Various proposed solutions have varying degrees of success. One method proposed adaptively predistorting the transmitted signal in such a way that the desired constellation is achieved after passing through the nonlinearity. While this is effective, it requires additional hardware, essentially a receiver, in the transmitter. Such additional hardware is a disadvantage for many power/size limited transmitters.

Other solutions focus on receive-side signal processing, and others have proposed the use of nonlinear equalizers in the form of Volterra filters. While these may be effective, the potentially large parameter space and sensitivity to noise remains an issue in some applications. The technique of the present invention is robust in the presence of channel noise, requires no additional transmit hardware, and has modest receiver hardware needs. The present invention builds upon work in the magnetic storage channel and digital communications fields to essentially extend the random access memory-decision feedback equalizer (RAM-DFE) idea to reduce “precursor” nonlinear ISI components. The “precursor” effects can be significant. Further, since a trellis detector or decoder is usually involved, the present invention incorporates the RAM into the trellis detector or decoder.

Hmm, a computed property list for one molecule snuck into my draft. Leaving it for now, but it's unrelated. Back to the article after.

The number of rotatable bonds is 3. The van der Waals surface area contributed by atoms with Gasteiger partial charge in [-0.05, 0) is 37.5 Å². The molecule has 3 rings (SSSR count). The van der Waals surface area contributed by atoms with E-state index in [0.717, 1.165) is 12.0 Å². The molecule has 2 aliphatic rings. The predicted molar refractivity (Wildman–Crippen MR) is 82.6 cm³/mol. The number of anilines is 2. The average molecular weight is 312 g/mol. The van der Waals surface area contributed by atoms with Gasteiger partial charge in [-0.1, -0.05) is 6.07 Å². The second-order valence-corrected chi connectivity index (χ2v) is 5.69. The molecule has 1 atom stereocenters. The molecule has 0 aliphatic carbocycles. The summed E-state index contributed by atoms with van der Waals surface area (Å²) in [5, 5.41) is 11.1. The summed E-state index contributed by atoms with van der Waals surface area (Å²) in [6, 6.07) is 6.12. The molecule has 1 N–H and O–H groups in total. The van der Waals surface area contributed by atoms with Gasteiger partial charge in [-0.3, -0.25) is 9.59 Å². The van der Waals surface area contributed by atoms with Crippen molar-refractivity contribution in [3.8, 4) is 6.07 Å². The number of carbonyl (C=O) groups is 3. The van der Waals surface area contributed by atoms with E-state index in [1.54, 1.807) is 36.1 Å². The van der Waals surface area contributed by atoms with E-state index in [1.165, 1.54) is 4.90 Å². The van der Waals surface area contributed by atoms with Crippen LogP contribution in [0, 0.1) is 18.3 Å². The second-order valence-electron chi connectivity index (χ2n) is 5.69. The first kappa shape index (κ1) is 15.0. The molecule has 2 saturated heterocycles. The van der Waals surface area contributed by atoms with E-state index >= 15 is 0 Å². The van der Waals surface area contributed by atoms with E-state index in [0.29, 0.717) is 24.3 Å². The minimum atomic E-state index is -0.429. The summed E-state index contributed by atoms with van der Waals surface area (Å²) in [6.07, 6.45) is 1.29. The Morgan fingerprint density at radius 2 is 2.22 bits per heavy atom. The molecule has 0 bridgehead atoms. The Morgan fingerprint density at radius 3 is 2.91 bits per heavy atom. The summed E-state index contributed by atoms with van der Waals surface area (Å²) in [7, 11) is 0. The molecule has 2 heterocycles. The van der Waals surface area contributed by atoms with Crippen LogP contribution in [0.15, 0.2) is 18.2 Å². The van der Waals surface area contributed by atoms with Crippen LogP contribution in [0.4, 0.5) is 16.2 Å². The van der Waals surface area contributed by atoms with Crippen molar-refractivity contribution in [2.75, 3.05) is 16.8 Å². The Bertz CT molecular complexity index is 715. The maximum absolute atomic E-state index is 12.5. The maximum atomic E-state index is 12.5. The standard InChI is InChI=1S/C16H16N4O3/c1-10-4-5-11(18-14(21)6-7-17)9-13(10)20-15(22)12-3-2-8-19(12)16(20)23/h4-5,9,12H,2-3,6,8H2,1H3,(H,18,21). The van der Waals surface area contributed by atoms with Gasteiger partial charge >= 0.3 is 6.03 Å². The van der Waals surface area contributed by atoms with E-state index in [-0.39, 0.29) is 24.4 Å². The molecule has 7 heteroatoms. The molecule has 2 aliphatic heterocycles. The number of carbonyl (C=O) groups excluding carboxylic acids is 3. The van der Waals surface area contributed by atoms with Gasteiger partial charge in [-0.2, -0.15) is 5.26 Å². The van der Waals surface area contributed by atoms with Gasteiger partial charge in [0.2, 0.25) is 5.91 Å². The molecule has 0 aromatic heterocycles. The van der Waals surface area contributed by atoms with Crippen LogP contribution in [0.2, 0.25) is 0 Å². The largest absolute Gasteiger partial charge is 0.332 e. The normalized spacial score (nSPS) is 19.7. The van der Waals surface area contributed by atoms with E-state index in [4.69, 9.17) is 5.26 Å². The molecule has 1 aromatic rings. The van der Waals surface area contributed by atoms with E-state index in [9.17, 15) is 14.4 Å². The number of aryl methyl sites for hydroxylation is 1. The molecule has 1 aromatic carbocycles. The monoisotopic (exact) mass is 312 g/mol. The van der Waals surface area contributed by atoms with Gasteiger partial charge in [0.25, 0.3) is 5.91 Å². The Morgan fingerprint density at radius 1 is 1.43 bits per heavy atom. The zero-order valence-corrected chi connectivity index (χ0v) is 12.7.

The present invention provides a unique approach to addressing the problem of ISI. A subset of RAM inputs is searched for the ISI yielding a minimum branch metric error. In the preferred embodiment, a RAM search method is used in cooperation with a Viterbi detector. The present invention is also compatible with Viterbi decoding, when the application is a communication channel with convolutional coding, and with BCJR-APP (acronym known to those of ordinary skill in the error-correcting codes art for “Bahl, Cocke, Jelinek and Raviv—A Posteriori Probabilities”, as set forth in L. R. Bahl, et al., “Optimal Decoding of Linear Codes for Minimizing Symbol Error Rate”, IEEE Trans. Info. Theory, Vol IT-20, pp. 284-287, March 1974) detection and decoding when the application involves turbo codes.